Since the beginning of the pandemic, one of the most contentious questions has been under what conditions it might be safe to reopen schools. Families are distressed about children suffering academically and emotionally at home, and leaders are anxious to get parents back to work, partly to aid economic recovery. The absence of good information about how the coronavirus spreads, along with a lack of federally led testing and contact tracing, has fueled massive amounts of distrust, with some suspicious that reopened schools are less safe than leadership purports and others convinced closed schools are safer than leaders claim. Teachers and communities have organized protests, both to close schools and to open them.
Now, higher-quality research is beginning to emerge, shedding light on the relationship between reopened schools and the spread of the virus earlier this fall. Two new studies in the U.S. that were published in the last two weeks suggest that when community transmission is low, reopening school buildings, at least when schools are not operating at full capacity, does not contribute much to the virus’s spread. But the risks change, the researchers found, when community transmission is higher. A third study, published in early December, found that reopening Florida schools led to increased infections among school-age children, particularly among high schoolers. Florida is one of the only states to provide incidence rates by age and county.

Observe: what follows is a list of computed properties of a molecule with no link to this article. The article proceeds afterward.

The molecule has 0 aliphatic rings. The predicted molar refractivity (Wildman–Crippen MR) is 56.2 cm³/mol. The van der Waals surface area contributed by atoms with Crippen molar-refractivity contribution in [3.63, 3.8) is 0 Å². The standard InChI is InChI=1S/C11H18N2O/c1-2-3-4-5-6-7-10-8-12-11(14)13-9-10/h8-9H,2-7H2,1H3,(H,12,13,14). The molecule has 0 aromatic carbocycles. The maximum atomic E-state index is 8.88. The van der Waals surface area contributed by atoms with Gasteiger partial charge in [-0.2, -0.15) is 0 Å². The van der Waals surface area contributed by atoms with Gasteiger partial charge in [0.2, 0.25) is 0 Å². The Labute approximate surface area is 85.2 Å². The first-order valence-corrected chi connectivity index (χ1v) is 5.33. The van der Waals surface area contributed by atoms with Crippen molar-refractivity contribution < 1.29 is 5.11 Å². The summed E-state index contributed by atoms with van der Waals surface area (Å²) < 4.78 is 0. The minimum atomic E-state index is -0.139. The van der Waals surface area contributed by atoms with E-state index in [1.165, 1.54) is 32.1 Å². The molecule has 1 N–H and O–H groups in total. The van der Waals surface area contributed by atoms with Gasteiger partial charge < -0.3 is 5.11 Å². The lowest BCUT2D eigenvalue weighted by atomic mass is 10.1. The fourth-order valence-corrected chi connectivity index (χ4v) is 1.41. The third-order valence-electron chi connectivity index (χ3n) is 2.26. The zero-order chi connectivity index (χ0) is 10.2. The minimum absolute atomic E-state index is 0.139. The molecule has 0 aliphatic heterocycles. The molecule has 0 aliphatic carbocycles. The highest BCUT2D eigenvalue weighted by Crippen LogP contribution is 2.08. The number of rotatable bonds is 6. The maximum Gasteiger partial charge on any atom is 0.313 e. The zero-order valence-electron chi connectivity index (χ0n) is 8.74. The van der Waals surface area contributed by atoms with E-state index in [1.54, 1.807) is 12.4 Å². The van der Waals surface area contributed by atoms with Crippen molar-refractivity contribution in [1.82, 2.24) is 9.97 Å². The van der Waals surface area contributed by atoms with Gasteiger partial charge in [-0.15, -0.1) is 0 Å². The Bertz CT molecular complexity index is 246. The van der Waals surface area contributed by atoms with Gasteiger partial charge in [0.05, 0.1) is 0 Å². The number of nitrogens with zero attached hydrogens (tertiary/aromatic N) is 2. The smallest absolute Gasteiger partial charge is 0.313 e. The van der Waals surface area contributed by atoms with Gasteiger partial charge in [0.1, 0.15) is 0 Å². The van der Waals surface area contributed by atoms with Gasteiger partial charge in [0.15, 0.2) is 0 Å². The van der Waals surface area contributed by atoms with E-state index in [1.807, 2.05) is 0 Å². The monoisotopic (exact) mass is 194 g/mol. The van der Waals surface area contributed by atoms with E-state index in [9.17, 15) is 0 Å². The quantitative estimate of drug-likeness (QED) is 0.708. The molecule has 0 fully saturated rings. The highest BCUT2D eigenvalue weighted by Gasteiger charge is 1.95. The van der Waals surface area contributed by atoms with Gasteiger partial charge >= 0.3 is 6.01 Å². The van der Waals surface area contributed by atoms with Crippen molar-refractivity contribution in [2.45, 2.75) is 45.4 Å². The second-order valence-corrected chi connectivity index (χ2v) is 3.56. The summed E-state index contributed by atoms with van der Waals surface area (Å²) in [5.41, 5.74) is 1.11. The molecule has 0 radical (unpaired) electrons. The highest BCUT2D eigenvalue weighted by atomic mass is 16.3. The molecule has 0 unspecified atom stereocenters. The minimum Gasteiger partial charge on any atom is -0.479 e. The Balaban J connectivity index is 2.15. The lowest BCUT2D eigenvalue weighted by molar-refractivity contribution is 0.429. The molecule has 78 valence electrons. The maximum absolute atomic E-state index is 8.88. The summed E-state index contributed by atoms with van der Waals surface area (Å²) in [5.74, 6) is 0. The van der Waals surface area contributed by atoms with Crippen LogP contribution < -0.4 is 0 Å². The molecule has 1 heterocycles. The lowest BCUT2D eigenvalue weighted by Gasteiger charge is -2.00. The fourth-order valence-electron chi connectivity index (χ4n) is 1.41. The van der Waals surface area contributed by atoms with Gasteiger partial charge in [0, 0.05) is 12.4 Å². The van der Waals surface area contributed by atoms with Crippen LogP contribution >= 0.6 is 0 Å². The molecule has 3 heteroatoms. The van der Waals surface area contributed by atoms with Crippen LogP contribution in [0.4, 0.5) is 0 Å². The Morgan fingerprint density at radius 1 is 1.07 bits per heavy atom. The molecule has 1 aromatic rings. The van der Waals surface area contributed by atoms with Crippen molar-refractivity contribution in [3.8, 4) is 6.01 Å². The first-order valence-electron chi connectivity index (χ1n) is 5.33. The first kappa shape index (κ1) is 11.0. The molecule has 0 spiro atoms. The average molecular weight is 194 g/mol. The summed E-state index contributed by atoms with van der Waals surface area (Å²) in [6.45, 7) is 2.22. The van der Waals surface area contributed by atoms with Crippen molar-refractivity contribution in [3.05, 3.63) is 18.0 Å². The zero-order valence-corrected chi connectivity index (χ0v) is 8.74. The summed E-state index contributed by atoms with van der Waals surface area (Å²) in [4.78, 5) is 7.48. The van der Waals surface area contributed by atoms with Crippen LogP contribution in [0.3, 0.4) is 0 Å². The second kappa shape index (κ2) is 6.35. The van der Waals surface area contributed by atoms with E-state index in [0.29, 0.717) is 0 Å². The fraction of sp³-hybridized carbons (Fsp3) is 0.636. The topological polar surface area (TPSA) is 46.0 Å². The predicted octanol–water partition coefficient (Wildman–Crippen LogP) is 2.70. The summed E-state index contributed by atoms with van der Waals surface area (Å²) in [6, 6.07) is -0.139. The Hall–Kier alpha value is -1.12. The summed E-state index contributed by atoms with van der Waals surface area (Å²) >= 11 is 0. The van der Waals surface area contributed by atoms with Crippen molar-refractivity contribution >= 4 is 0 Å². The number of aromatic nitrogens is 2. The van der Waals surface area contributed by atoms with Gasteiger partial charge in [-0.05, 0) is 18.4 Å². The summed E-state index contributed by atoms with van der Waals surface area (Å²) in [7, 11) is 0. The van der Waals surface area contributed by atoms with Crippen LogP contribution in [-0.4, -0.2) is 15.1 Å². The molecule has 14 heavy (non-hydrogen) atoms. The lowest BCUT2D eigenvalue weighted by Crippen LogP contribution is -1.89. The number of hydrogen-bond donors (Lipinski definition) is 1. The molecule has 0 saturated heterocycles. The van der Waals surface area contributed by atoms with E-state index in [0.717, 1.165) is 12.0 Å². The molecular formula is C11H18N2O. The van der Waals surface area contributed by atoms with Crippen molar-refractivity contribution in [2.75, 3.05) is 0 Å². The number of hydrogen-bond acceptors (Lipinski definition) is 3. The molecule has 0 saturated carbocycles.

One of the studies, published Monday by two economists and one epidemiologist at Tulane University, looked at the effects of school reopening on Covid-19 hospitalization rates. The authors believe it’s the first study worldwide to explore this relationship, as nearly all prior research has compared school reopenings to case positivity rates — a less reliable but more accessible measure. While hospitalization rates don’t capture those who may still be suffering from long-term symptoms of Covid-19 or who got very ill but never sought hospital treatment (perhaps due to lack of health insurance), the researchers say it’s still a more robust way of measuring real sickness in a community than case rates, which include those who are asymptomatic or have very mild illnesses.
The study found that in counties where new Covid-19 hospitalization rates were below 36-44 per 100,000 per week — which was roughly 75 percent of U.S. counties this past summer — in-person school reopening did not lead to an increase in hospitalizations. Researchers found, however, that in places where new hospitalizations exceeded that threshold, the school reopening picture was far less clear. And because even slight increases in transmission can have significant effects, more caution, they said, is warranted.
The study comes at a moment of great upheaval, as the virus reaches its most out-of-control point in the U.S., and a new, more transmissible variant, first detected by British scientists about a month ago, is spreading across the globe. On Monday in England, just a day after reopening schools and insisting they were safe to attend, Prime Minister Boris Johnson announced a new strict lockdown to contain the virus, including closing all schools for at least the next six weeks. Scotland made a similar announcement earlier that day, with its First Minister Nicola Sturgeon extending remote learning for another month, citing the “simply too high” levels of community transmission and the “significant uncertainty” about how the new variant impacts young people. (In both countries, in-person learning will remain for vulnerable students and children of essential workers.)